to ‘The Colony’
love science fiction. Rather like Bob
Wallace, the bug bit me at a young age I couldn’t have
been more than six or seven. I still recall the movie that started
Day the Earth Stood Still, the classic 1950s drama about
how a flying saucer lands in Washington, DC. Earth receives a chilling
message about how we need to change our warlike ways (it is significant
that it lands in Washington, as opposed to, say, Peoria, Ill.).
My life was never the same. Within a year it was the wonder and
horror of the original Outer
Limits and the camp of Lost
in Space. To this day, science fiction remains my favorite
form of recreational reading and movie watching. Most of what little
television I watch falls into that category.
an adult, looking at the shelves of science fiction novels I’ve
accumulated over the years, and the videos in the rack hanging from
the door to my study, I am fascinated by that handful of works that
say something significant about the real world. Novels such as Ray
451 or Ira Levin’s This
Perfect Day or obviously Huxley’s Brave
New World are as deserving of the designation literature
as Ernest Hemingway’s The
Old Man and the Sea or Joseph Conrad’s Heart
of Darkness. The latter use extended metaphors and other
literary devices to describe aspects of the human condition as the
authors saw it. The former are warnings about what the human condition
could become if we don’t start paying attention.
messages come built into many of the Star Treks or J. Michael
Straczynski’s five-season extravaganza Babylon
5. I am acutely uncomfortable with the global-government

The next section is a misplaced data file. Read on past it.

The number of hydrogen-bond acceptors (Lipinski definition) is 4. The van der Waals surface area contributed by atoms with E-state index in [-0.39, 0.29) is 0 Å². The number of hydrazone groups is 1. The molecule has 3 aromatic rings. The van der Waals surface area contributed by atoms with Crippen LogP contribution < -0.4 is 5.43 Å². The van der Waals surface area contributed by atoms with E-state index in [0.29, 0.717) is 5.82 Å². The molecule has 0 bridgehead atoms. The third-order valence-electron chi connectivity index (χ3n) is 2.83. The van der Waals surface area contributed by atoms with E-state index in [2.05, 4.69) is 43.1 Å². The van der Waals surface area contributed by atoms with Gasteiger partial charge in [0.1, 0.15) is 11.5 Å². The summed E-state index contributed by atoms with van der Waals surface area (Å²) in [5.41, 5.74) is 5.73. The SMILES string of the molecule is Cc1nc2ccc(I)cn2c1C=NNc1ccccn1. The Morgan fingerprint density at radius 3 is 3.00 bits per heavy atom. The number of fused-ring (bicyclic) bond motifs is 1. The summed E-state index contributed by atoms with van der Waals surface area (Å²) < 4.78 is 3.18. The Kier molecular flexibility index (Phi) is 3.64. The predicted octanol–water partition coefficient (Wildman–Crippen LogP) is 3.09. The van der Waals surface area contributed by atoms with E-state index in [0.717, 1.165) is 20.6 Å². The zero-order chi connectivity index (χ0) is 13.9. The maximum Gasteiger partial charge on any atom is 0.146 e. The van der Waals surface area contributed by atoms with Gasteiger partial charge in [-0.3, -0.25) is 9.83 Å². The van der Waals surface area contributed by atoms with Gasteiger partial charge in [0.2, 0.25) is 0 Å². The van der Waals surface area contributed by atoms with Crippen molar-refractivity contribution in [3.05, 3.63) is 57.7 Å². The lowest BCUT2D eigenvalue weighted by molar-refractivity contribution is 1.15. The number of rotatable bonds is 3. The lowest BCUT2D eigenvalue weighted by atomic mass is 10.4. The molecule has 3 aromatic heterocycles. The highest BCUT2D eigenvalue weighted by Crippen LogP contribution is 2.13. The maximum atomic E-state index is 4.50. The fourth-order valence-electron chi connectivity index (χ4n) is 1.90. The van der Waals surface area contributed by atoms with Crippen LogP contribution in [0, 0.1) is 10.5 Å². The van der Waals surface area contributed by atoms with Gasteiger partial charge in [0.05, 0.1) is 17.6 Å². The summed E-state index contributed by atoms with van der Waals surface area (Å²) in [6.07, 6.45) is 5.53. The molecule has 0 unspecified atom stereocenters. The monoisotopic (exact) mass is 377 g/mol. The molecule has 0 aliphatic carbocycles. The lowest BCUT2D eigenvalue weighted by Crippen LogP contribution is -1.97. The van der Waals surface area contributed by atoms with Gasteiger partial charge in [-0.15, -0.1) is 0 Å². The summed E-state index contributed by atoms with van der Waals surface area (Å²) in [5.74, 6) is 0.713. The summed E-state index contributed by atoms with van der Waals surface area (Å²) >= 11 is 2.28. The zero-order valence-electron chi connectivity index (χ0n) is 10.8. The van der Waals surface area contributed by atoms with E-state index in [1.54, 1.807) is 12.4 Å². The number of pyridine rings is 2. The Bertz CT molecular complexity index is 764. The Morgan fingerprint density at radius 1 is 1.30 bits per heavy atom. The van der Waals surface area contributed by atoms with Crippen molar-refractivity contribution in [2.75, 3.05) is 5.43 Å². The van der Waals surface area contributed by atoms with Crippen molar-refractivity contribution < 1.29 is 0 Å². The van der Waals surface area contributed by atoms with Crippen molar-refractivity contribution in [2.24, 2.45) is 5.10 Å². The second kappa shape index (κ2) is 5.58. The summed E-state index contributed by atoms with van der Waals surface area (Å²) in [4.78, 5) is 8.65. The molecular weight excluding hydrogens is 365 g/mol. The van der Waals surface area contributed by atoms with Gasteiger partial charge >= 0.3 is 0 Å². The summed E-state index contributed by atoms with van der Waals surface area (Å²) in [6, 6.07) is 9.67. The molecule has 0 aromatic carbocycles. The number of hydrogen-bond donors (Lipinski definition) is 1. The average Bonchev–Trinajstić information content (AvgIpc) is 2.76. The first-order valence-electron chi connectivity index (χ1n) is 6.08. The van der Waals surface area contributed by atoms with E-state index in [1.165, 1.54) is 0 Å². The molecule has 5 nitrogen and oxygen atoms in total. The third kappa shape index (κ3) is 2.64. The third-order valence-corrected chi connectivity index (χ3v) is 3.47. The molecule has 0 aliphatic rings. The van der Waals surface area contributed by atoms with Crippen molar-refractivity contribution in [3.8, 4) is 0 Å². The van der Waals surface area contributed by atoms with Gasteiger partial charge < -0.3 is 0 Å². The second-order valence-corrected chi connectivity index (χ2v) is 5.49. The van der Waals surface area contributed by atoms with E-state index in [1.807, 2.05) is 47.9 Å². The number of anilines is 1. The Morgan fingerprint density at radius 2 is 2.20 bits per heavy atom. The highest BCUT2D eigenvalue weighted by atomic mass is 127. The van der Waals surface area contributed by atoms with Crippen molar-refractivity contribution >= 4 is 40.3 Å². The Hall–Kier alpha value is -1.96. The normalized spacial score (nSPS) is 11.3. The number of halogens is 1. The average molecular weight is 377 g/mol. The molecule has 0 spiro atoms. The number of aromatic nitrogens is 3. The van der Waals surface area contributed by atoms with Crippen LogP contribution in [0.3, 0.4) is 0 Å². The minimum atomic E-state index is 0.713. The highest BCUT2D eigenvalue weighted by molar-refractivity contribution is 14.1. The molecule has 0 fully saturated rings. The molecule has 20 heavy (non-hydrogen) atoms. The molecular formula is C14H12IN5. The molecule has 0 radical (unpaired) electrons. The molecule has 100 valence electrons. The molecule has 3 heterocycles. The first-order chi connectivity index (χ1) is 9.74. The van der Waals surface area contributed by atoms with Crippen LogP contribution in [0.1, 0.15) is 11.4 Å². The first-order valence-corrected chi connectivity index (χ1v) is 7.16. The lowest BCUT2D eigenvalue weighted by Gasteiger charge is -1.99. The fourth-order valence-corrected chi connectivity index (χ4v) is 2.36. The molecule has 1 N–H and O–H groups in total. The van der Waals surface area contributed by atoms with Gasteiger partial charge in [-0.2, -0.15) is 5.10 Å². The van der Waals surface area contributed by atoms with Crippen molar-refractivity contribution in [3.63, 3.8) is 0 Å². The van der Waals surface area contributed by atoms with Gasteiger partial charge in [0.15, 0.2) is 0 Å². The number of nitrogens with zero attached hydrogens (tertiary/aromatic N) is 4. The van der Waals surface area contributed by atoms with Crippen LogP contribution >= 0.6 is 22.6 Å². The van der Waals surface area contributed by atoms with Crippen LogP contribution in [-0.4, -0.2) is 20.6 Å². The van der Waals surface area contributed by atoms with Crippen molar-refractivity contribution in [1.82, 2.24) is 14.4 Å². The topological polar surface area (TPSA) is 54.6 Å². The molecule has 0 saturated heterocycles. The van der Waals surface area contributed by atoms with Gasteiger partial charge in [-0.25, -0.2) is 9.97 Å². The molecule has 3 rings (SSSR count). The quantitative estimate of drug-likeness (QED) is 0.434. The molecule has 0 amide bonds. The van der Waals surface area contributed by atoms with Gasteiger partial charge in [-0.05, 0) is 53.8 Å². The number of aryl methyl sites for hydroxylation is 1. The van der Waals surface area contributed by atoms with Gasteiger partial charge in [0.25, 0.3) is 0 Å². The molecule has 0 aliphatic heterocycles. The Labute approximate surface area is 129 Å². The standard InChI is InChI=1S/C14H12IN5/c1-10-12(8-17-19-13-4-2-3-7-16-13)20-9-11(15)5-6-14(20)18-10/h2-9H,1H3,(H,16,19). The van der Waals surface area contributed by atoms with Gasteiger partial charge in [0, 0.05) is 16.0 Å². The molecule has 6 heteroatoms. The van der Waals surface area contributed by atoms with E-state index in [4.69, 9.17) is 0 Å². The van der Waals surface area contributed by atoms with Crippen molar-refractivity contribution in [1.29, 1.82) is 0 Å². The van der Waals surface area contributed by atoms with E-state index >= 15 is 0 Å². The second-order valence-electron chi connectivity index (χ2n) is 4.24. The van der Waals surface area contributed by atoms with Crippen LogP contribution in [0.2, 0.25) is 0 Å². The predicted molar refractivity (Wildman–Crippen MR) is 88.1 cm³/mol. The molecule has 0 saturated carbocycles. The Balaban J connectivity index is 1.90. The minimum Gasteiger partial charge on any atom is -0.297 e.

themes that appear in each. However, Star
Trek: The Next Generation served up one of the ghastliest
portrayals of collectivism to be found anywhere when it gave us
the Borg: beings incapable of creating but only of "assimilating"
civilizations, turning their inhabitants into zombies like themselves,
controlled by a hive mind. What a terrific metaphor for what collectivism
does in the real world. Babylon 5, meanwhile, features, in
one of its most compelling episodes are you ready for this?
an actual secession against a corrupt, Earthbound empire!
This is enough for me to praise the show to the skies, whatever
other faults it might have. Finally, of course, there is George
Lucas’s ongoing Star Wars saga in which we are seeing a republic
being transformed into an empire. Neocon reviewers are so furious
at Lucas’s successes, achieved without their praise or permission,
that they practically spew lava onto their word processors.
other night I chanced to see one of the lesser known films, The
Colony. This is a 1995 science fiction suspense film starring
(of all people!) John Ritter and Hal Linden. That I saw it at all
was pure chance. I’d retreated to my study to deal with at least
some of my usual flood of email and neglected to switch off the
television. It went on droning in the background. For some reason
I returned to the front room, an article someone had forwarded me
in my hand. Something in the dialogue coming from the television
set caught my attention. Finally I had to put down what I was reading
and follow what was going on.
movie itself wasn’t anything special. The acting was melodramatic
and unconvincing. The storyline was fairly predictable. Certain
situations were contrived, and there were loose ends lying around
at the end. But these are just details. The main question came across
with all the subtlety of a sledgehammer: how much freedom are people
willing to give up to feel safe? In the light of current events,